Issue Date: April 18, 2011
Renewable Chemicals: OPX collaborates with Dow For biobased acrylic acid
Biobased chemicals start-up OPX Biotechnologies will partner with Dow Chemical to make acrylic acid from sugar at demonstration scale.
In February, OPX said its pilot-scale process proved that acrylic acid could be produced commercially from corn sugar for 70 cents per lb, 5 cents cheaper than from petroleum. Now, OPX will work with Dow to prove the technical and economic viability of manufacturing and using biobased acrylic acid in an industrial setting.
The deal allows OPX to concentrate on the first half of the production system: making 3-hydroxypropionic acid (3HP) from sugar with its proprietary engineered microbes. “Then the partnership will leverage Dow’s abilities in catalytic chemical processes for 3HP dehydration to bioacrylic,” explains OPX CEO Charles R. Eggert.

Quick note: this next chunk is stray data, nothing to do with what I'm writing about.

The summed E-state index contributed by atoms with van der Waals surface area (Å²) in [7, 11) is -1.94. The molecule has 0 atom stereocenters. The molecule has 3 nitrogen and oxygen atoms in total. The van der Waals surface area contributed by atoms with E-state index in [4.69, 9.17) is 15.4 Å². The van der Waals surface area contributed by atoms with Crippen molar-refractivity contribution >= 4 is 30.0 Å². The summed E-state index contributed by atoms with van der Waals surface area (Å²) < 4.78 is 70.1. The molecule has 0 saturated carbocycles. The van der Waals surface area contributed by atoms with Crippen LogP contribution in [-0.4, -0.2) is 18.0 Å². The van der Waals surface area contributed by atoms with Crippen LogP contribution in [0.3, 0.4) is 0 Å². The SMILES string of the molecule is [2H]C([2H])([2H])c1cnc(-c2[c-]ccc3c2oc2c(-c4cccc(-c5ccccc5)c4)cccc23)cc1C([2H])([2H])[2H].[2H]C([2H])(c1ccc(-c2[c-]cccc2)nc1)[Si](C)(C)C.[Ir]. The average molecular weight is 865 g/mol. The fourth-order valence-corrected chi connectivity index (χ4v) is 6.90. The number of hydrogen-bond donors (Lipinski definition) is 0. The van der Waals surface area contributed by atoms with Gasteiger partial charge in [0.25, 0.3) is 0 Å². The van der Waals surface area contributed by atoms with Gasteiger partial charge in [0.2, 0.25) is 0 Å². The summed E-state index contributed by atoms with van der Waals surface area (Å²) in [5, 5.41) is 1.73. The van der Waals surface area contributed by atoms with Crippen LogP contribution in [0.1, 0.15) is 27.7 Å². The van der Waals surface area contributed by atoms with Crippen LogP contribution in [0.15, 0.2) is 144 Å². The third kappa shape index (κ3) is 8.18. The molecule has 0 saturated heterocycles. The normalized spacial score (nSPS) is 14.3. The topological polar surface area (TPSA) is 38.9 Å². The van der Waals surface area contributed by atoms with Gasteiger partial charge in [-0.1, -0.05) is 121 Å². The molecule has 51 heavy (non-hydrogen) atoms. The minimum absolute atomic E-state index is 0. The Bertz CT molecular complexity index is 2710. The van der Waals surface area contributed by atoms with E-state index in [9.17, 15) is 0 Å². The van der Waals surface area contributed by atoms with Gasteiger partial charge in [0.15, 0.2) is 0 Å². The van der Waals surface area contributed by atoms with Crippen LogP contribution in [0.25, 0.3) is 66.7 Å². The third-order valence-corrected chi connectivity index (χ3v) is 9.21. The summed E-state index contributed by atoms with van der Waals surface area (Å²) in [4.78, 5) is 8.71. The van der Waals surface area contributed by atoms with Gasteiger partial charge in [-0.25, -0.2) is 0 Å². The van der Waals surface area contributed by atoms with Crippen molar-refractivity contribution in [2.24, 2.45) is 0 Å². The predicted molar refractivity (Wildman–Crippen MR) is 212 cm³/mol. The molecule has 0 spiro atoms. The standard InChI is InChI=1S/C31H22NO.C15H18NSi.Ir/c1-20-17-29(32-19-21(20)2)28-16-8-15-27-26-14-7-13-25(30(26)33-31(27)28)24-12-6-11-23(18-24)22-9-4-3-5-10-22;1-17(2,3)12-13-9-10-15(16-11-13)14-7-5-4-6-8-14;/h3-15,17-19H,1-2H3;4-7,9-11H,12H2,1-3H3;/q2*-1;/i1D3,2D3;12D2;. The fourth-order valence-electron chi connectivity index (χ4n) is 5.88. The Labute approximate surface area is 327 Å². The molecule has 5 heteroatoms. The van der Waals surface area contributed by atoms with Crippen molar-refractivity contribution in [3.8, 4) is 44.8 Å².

The Dow collaboration marks the first major corporate partnership for OPX, which was founded in 2007. A recent analysis of 83 renewables firms with technologies based on synthetic biology shows that partnerships with larger companies are an important indicator of dominance.
“The Dow deal bumps OPX up in that category,” says Mark Bünger, research director at Lux Research, which developed the analysis. “In this burgeoning space, a lot of companies are going from relatively simple monomers to more high-value end products.
For its part, Dow has made only a few alliances with outside firms for renewable chemicals technology. In March, it signed an agreement with algal-oil firm Solazyme to investigate use of the oil in biobased dielectric insulating fluids for transformers and other electrical applications.
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